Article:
He liked to hear the news, also the simple and insignificant ones: "in the Man's Era" - he wrote in the Preface of the italian translation of Ritsos' Poems -, "the simple words ("good evening", "brother") certify Sun and Universe, repeal Tyranny and Death." (Ghiannis Ritsos: Prima dell'uomo, a cura di Filippo Maria Pontani, Mondadori, Milano, 1972). I told him something about the Country he loved, and where he decided to go back not since August 1967, immediately after the coup d'état of the 21st of April, and after having met Seferis in his house. He was a sincere democratic as a citizen and a teacher, and I suppose that his love for the ancient and modern Greece, the cradle of Democracy, could be strictly related to this position: a Greece without democracy seemed to him a contradiction in terms. He used to define this way of thinking and of feeling, and not only in politics, with the Title of a Ritsos' Poem: Ρωμιοσύνη. He spoke, in his lessons, about the first period of his stay in Greece, when, as a young teacher of Italian he had a job in Rodhos, that before W.W.II was subject to the Italian domination. He was coming from Rome where he left his family and an "unsuccessful marriage" as he told me. He lived in a little apartment near the Department; I remember a green litt le abat-jour over his table and an atmosphere of conscious solitude he was spending in study and translation.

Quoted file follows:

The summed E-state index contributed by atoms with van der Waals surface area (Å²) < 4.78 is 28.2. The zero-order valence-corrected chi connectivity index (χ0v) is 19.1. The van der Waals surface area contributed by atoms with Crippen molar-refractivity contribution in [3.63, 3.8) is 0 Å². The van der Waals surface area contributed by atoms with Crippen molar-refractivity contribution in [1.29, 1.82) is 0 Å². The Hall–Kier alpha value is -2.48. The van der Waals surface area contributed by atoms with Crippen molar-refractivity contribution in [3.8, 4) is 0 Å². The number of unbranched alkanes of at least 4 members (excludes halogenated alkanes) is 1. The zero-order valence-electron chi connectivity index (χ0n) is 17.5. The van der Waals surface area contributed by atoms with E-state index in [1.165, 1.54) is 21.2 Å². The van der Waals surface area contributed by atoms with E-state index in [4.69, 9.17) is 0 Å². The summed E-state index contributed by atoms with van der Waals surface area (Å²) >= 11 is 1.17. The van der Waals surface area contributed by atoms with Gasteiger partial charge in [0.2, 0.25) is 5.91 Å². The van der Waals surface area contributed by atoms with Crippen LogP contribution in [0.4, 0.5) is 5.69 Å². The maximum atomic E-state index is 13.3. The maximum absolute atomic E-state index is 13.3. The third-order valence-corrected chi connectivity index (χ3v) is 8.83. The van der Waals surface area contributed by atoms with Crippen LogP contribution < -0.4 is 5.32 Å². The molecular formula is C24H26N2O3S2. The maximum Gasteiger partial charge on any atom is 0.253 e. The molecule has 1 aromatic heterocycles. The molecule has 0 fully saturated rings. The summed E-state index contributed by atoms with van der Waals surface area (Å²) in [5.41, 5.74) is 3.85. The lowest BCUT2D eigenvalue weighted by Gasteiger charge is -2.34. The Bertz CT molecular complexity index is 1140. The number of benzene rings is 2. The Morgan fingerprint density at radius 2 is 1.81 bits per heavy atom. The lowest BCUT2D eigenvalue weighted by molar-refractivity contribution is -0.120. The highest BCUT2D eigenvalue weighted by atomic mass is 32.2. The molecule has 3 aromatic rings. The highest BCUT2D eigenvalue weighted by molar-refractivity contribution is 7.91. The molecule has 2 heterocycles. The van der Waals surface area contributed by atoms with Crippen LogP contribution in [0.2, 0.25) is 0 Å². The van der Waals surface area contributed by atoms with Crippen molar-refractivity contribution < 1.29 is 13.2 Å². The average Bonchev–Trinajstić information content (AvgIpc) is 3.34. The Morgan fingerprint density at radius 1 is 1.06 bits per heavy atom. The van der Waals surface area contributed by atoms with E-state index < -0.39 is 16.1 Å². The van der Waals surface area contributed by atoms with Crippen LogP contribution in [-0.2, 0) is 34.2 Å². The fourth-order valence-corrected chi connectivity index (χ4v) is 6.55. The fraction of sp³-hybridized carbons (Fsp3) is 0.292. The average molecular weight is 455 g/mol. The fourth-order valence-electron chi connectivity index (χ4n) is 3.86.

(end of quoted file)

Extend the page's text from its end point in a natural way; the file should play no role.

He was in fact not only the greatest italian scholar about Modern Greek Language and Literature, but, for many years the only translator of every literary modern greek work into Italian. And what a translator! He was truly a poet. But he was able to be humble: I asked him once why he did not insert a poem of Seferis I like very much in his Italian Anthology of the Nobel, he said: "because I have not been able to translate such a poem!". We must also remember that he translated and studied classic greek works too: I cannot forget his voice reading Alkman, Stesychorus and Ibikus in our language. His voice had the intensity we can found only in a man who loves what he's reading, when he looked at us through the thick glasses he was forced to wear for a serious eye-trouble. I not only remember him as the great scholar, with 300 publications, but as a simple, easy going person: he often wore a strange Tyrolese jacket, object of our comments, not properly soft. And I remember that, when speaking about Beauty his voice became slower, his look deeper: the same ground of his love for Freedom and Democracy, Greece, gave birth into him to a deep love for Beauty, and today, so far in time, I continue to think that this is the exact meaning of Greece, Grecity (Ρωμιοσύνη) and Φιλελληνισμού.